More than 2.6 million people in the United States have atrial fibrillation – the most common type of cardiac arrhythmia or irregular heart beat.
More than 2.6 million people in the United States have atrial fibrillation – the most common type of cardiac arrhythmia or irregular heart beat. While atrial fibrillation itself is a very serious condition, the symptoms of the condition can also be quite serious. Symptoms of atrial fibrillation are related to the fact that your heart is beating faster than is normal. Your body may perceive this rapid or irregular heart rate as: • palpitations • intolerance for exercise • angina (chest pains caused by a lack of blood to the heart) • congestive symptoms like edema (the build-up of fluid) and shortness of breath Sometimes people don’t experience any symptoms and the condition is identified during a routine physical examination. The good news is that you can reduce your symptoms when the right diagnosis is made and you follow through with the recommended treatment.
Why worry Atrial fibrillation is one of the most common rhythm disorders in U.S. adults over age 65. And those with the condition are four to five times more likely to have a stroke – a major stroke that leaves a person severely disabled or dead. The American Heart Association and the American Stroke Association think that educating people on the dangers of atrial fibrillation will save lives. They have established a joint goal to improve the cardiovascular health of all Americans by 20 percent, while reducing the number of deaths from cardiovascular disease and stroke by 20 percent. A big part of their plan is to educate the public about atrial fibrillation.
Types of treatment Once you have been diagnosed as having atrial fibrillation, the goal of treatment is to get your heart back into a normal rhythm through medication or a procedure such as electrical cardioversion, catheter ablation or surgical ablation. The second goal is more long term – to use anticoagulants to avoid developing blood clots or having a stroke.
The following are steps your doctor may recommend: • Atrioventricular node ablation. The doctor uses radiofrequency energy to destroy the electrical connection (AV node) between the upper and lower chambers of the heart. This blocks the heart’s electrical impulses. Once the AV node is destroyed, you will receive a pacemaker to establish a normal heart rhythm. • Cardioversion. The doctor gives your heart an electrical shock to help restore its normal rhythm by placing paddles or patches on your chest to electrically shock your heart. • Catheter radiofrequency ablation. The doctor inserts a thin, flexible catheter (tube) into a vein in your arm or groin and then threads it through your blood vessels to your heart. Heat is applied through the catheter to destroy the problematic heart tissue. This heat is actually radiofrequency energy.
• Medications. Your doctor may prescribe medication to control your heart rate or heart rhythm, or to prevent blood clots. Beta blockers, especially cardioselective beta blockers such as metoprolol, atenolol and bisoprolol nebivolol can be given. Non-dihydropyridine calcium channel blockers, such as diltiazem or verapamil, can be considered. And in some cases, cardiac glycosides, such as digoxin, have limited use. Anticoagulants, like warfarin (brand name Coumadin) are given to decrease your body’s clotting proteins – and lessen the likelihood you will throw a clot. • Pacemakers. A pacemaker may be the best way to help regulate your heartbeat. If that is the case, the pacemaker will be surgically placed under your skin near your collarbone. • Surgery. A surgical option is maze heart surgery. A surgeon will make small cuts in the upper heart chamber to help disrupt the electrical signals that are causing the irregular heart beat. The doctor can sometimes access the heart through small incisions in the side of your chest – described as minimally invasive heart surgery. The benefits of minimally invasive surgery are that you have smaller, less noticeable scars, a lower risk of infection and less blood loss.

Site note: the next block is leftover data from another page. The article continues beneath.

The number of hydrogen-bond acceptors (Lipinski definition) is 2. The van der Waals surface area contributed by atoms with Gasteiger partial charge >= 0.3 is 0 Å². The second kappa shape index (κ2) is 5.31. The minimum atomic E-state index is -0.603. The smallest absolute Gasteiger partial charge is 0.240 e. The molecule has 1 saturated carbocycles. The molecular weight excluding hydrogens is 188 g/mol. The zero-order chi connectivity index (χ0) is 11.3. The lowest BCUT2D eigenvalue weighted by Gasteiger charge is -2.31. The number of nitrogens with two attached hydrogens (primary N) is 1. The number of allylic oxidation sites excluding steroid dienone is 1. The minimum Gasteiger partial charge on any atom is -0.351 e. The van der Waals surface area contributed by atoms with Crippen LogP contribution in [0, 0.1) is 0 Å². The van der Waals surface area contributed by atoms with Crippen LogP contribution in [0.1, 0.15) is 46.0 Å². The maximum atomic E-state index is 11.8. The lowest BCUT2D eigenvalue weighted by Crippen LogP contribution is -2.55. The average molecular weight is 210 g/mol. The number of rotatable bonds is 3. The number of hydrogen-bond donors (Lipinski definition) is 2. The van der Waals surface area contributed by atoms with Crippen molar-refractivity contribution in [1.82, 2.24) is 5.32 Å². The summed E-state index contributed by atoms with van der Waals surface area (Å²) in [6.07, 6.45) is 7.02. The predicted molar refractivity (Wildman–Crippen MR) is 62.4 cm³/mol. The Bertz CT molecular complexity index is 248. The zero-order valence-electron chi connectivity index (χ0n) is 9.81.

After care Most likely your doctor is going to want you to make some healthy lifestyle changes that will keep your blood pressure under control and improve your overall health. Common suggestions include: • Eat heart-healthy foods that are full of phytonutrients, which prevent and repair damaged cells. Examples include salmon, whole grain foods and leafy green vegetables. • Get some exercise, based on your doctor’s directions. The American Heart Association recommends 150 minutes of moderate exercise each week – or 75 minutes per week of vigorous exercise. You can break this down to 30 minutes a day, five times a week, or break it up into even smaller segments. Studies show you will also experience the benefits of exercise even if you divide your time into two or three segments of 10 to 15 minutes a day. • Use less salt. Again, the American Heart Association recommends no more than 1,500 milligrams of salt a day.
The information provided in this article is for informational purposes only. It is not a substitute for medical advice. All medical information presented should be discussed with your healthcare professional. Remember, the failure to seek timely medical advice can have serious ramifications. We urge you to discuss any current health related problems you are experiencing with a healthcare professional immediately.